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success for the Confederate arms in Kentucky. But, unfortunately, a month later disaster overtook the command of General Zollicoffer, which had advanced from Eastern Tennessee toward Mill Springs, on the Cumberland river. In the battle of Fishits famous fighting career under the leadership of Lieut.-Col. Edward C. Walthall. The Fifteenth marched in advance of Zollicoffer's brigade against the Federals under George H. Thomas, and its skirmishers first encountered and drove the enemy back. The Nineteenth Tennessee coming up next joined in the fight, but were presently ordered to cease fighting by Zollicoffer, who was under the impression that the fire was directed against another Confederate regiment. Persisting in his error he rod General Johnston reorganized at Murfreesboro what was left of the force lately at Bowling Green, with the remnants of Zollicoffer's command and those who had escaped from Fort Donelson, and assumed personal command. On February 23d, this reorganiz
Colonel Charles E. Hooker, Confederate Military History, a library of Confederate States Military History: Volume 12.2, Mississippi (ed. Clement Anselm Evans), Biographical. (search)
n he promptly resigned this official position to enlist in the military service. He became a lieutenant in the Fifteenth Mississippi regiment of infantry, and was soon afterward elected lieutenant-colonel. In the spring of 1862 he was elected colonel of the Twenty-ninth regiment, and he was promoted brigadier-general in December, 1862, and major-general in June, 1864. His earliest services in the field were rendered in eastern Kentucky, which he entered under the brigade command of General Zollicoffer. At the battle of Fishing Creek, in January, 1862, Lieutenant-Colonel Walthall led in the attack upon the Federal force of George H. Thomas, and in this first battle he and his regiment received the most enthusiastic praise from the commanding general. Subsequently, in command of the Twenty-ninth regiment, in the brigade of General Chalmers, he participated in Bragg's campaign in Kentucky, taking a prominent part in the attack upon Munfordville, which resulted in the capitulation o
Southern Historical Society Papers, Volume 16. (ed. Reverend J. William Jones), Pegram battalion Association. (search)
ay worship and listen to the words of heavenly wisdom (to prepare them for their final march and eternal encampment) speak aloud the fact that we have not forgotten to remember them, nor will our children after us. My comrades! this is not a roll of the living but of the dead. It is not the only roll of honor. There is another, of mingled staff, infantry, cavalry and artillery, of officers and privates. Upon this may be found the names of Lee, Jackson and Stuart, of Sydney Johnson, Zollicoffer and Forrest (names we have honored), and some of whose memories we almost worship. Neither of these rolls are yet complete. As the years glide by other names will be added. Sooner or later you and I must appear before the one or the other. It may not be a pleasant thought, but it is a fact in the future, which should remind us so to live, that when we are enrolled our comrades will not be ashamed of our companionship. And there may be a third roll of honor of which I love to think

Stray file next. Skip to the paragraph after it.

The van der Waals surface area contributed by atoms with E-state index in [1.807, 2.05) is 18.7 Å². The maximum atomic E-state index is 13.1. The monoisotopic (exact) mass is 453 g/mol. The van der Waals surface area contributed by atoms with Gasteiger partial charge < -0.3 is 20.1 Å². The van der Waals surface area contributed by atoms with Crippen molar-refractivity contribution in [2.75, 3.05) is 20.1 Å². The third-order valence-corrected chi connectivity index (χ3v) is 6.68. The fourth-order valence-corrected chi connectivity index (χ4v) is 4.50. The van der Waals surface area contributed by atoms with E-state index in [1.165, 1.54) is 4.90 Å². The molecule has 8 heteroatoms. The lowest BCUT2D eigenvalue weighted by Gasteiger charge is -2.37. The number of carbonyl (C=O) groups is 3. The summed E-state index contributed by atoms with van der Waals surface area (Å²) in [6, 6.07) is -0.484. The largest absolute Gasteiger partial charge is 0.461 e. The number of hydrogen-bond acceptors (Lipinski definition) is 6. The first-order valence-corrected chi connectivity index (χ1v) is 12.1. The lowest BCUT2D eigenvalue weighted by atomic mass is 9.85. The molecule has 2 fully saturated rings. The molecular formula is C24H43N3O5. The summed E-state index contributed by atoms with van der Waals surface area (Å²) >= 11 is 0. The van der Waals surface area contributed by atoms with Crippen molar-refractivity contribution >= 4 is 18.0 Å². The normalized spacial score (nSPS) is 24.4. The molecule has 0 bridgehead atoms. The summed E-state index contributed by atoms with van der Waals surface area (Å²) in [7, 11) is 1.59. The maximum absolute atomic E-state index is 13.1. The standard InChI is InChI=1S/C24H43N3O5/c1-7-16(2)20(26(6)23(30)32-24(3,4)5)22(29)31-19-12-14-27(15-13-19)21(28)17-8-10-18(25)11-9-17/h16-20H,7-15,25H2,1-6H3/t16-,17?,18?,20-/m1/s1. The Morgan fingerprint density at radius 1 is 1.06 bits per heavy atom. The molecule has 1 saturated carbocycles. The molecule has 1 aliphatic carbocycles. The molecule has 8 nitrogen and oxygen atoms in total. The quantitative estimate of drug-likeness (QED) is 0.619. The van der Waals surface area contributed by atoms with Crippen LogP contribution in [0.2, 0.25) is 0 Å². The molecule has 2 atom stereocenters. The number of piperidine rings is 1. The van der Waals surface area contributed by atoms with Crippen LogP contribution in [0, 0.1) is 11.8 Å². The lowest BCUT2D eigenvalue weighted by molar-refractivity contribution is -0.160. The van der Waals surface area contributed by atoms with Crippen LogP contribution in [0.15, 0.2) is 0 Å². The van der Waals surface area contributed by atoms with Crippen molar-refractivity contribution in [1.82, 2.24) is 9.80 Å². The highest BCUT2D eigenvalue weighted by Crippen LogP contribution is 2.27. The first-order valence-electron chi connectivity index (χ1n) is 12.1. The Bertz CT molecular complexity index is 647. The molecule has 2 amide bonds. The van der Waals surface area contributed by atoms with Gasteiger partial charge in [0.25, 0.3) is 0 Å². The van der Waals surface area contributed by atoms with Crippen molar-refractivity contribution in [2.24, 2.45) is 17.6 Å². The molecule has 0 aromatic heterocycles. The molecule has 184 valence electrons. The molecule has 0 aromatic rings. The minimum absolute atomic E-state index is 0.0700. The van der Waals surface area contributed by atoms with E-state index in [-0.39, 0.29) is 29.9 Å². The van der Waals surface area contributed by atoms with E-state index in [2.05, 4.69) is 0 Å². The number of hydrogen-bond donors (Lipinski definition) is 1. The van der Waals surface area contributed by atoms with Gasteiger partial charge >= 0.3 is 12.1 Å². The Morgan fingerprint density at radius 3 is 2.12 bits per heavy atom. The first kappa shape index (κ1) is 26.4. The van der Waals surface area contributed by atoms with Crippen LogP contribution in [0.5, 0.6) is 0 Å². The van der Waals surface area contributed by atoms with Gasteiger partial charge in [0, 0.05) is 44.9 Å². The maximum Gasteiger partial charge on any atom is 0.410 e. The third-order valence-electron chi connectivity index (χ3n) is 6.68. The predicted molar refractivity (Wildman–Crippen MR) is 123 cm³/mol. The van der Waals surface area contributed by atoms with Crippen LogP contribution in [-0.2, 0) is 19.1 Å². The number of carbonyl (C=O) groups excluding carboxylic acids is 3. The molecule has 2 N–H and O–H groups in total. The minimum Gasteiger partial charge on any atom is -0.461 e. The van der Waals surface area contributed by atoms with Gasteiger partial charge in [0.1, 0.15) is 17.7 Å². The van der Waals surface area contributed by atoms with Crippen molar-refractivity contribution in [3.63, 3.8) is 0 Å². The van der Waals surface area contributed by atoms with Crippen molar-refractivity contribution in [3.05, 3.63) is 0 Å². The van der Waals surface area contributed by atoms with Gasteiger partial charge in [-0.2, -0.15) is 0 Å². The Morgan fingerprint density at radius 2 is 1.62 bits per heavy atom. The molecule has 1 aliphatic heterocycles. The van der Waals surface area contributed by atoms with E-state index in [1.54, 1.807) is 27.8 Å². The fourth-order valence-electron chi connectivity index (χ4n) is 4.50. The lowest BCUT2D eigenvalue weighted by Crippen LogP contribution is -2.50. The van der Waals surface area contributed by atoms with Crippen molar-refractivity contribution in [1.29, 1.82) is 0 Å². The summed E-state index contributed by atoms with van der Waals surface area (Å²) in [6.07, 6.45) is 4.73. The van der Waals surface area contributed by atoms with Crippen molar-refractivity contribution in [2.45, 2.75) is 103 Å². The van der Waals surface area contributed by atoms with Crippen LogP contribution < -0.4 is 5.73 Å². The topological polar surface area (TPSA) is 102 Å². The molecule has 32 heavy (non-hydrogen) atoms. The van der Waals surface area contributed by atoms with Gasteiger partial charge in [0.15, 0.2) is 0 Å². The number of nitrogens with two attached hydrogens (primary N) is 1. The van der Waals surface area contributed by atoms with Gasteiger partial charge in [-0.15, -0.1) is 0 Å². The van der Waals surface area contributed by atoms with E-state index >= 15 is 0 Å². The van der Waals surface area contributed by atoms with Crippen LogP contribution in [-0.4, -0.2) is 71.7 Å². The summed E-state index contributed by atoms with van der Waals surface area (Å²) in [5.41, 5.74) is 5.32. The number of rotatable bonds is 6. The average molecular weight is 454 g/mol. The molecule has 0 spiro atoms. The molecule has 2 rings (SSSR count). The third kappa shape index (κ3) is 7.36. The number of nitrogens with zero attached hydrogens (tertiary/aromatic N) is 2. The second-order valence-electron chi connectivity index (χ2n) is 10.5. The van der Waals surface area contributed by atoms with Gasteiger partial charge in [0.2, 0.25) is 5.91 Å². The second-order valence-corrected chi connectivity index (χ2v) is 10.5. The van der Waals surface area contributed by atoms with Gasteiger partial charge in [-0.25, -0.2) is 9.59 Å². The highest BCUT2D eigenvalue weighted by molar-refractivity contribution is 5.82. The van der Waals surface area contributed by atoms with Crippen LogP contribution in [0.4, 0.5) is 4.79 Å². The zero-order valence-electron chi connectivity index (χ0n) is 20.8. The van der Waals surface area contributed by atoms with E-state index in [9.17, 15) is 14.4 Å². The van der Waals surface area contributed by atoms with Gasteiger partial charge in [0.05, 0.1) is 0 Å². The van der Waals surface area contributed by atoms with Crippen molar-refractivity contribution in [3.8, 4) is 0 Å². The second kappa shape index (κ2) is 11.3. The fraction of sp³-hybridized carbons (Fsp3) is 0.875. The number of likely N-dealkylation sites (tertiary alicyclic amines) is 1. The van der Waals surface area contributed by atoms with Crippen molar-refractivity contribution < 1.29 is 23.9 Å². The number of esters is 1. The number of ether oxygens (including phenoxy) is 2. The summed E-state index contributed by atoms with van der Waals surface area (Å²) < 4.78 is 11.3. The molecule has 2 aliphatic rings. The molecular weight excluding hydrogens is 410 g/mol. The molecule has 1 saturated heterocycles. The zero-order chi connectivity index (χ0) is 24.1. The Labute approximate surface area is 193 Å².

Southern Historical Society Papers, Volume 17. (ed. Reverend J. William Jones), A list of Confederate officers, prisoners, who were held by Federal authority on Morris Island, S. C., under Confederate fire from September 7th to October 21st, 1864. (search)
cav., Shellville. Zzz=2d Lt. W. H. Adams, 51st inft., Covington. Zzz=2d Lt. T. Irvin, 51st inft., Nashville. Zzz=2d Lt. J. B. Lewis, 1st cav., Tazewell. 2d Lt. W. B. Easley, 48th inft., Vernon. Zzz=2d Lt. G. R. Elliott, 4th cav., Albany, Ky. Zzz=2d Lt. J. A. Irwin, 9th cav., Columbia. Zzz=2d Lt. J. H. Henderson, 31st inft., Madison. Zzz=2d Lt. B. Arnold, 6th inft., Franklin. Zzz=2d Lt. W. N. Cameron, 25th inft., Sparta. Zzz=2d Lt. J. G. S. Avants, 63d inft., Zollicoffer. Zzz=2d Lt. Z. W. Erwin, 17th inft., Lewisburg. Zzz=2d Lt. J. N. Hastings, 17th inft., Shellville. Zzz=2d Lt. A. J. Elzey, 17th inft., Columbia. Zzz=2d Lt. G. M. Hookerbery, 4th inft., Nashville. Zzz=2d Lt. J. M. Henry, 4th inft., Hartsville. Zzz=2d Lt. W. C. Campbell, 25th inft., Cookville. Removed from the pen on Morris Island to the Hospital. 2d Lt. B. H. Hutchison, 8th Va. inft., Loudon county, Va. Capt. S. J. Parkham, 54th N. C. inft., Henderson, N. C. 1st L
Southern Historical Society Papers, Volume 22. (ed. Reverend J. William Jones), chapter 1.11 (search)
ir closing years in poverty. [from the Richmond, Va., times, July 26, 1894.] Twenty-five Unpensioned heroes who suffered the Stings and Arrows of Outrageous fortune. It is a melancholy fact that almost every Confederate General who did not succumb to disease or fall in battle, died in poverty he brought on by his devotion to the cause espoused, says the Brooklyn Eagle. Raphael and Paul Semmes both died poor themselves, but a daughter of the former married a prosperous lawyer, General Zollicoffer. She left nothing to a family of five daughters, four of whom, however, married well. The fifth may have done likewise, although accurate trace of her has been lost. General Pillow left his family so poorly provided for that they were compelled to sell his library and his house, also, although friends rebought it by subscription. General T. C. Hindman died penniless, so did General Dick Taylor, and his two daughters made their home with an aunt. He published a book, but it did no